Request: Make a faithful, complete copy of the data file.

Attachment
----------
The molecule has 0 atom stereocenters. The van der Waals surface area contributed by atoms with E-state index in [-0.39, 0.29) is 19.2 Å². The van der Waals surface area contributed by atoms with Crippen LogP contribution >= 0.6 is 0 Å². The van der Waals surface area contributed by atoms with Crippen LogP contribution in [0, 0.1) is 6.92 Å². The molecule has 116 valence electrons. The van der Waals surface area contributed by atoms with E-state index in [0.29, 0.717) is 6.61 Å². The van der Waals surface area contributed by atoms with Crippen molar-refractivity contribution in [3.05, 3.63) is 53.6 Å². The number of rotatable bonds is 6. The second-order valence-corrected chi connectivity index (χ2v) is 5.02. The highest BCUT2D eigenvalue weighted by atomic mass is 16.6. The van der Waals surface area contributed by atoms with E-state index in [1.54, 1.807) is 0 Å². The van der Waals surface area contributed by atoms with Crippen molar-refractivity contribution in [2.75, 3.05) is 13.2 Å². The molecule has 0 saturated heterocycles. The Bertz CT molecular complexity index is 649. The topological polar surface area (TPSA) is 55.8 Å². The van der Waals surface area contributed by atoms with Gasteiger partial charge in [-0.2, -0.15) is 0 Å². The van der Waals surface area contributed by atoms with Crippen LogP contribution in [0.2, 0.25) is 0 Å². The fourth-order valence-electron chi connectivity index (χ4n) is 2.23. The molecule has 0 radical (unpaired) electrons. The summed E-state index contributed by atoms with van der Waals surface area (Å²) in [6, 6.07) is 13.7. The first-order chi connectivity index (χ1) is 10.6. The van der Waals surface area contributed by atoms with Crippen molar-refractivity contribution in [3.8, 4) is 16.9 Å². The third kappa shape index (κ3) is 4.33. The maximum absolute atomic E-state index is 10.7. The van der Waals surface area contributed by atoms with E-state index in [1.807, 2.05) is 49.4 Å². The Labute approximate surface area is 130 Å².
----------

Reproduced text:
The molecule has 0 atom stereocenters. The van der Waals surface area contributed by atoms with E-state index in [-0.39, 0.29) is 19.2 Å². The van der Waals surface area contributed by atoms with Crippen LogP contribution >= 0.6 is 0 Å². The van der Waals surface area contributed by atoms with Crippen LogP contribution in [0, 0.1) is 6.92 Å². The molecule has 116 valence electrons. The van der Waals surface area contributed by atoms with E-state index in [0.29, 0.717) is 6.61 Å². The van der Waals surface area contributed by atoms with Crippen molar-refractivity contribution in [3.05, 3.63) is 53.6 Å². The number of rotatable bonds is 6. The second-order valence-corrected chi connectivity index (χ2v) is 5.02. The highest BCUT2D eigenvalue weighted by atomic mass is 16.6. The van der Waals surface area contributed by atoms with E-state index in [1.54, 1.807) is 0 Å². The van der Waals surface area contributed by atoms with Crippen molar-refractivity contribution in [2.75, 3.05) is 13.2 Å². The molecule has 0 saturated heterocycles. The Bertz CT molecular complexity index is 649. The topological polar surface area (TPSA) is 55.8 Å². The van der Waals surface area contributed by atoms with Gasteiger partial charge in [-0.2, -0.15) is 0 Å². The van der Waals surface area contributed by atoms with Crippen LogP contribution in [0.2, 0.25) is 0 Å². The fourth-order valence-electron chi connectivity index (χ4n) is 2.23. The molecule has 0 radical (unpaired) electrons. The summed E-state index contributed by atoms with van der Waals surface area (Å²) in [6, 6.07) is 13.7. The first-order chi connectivity index (χ1) is 10.6. The van der Waals surface area contributed by atoms with Crippen molar-refractivity contribution in [3.8, 4) is 16.9 Å². The third kappa shape index (κ3) is 4.33. The maximum absolute atomic E-state index is 10.7. The van der Waals surface area contributed by atoms with E-state index in [1.807, 2.05) is 49.4 Å². The Labute approximate surface area is 130 Å².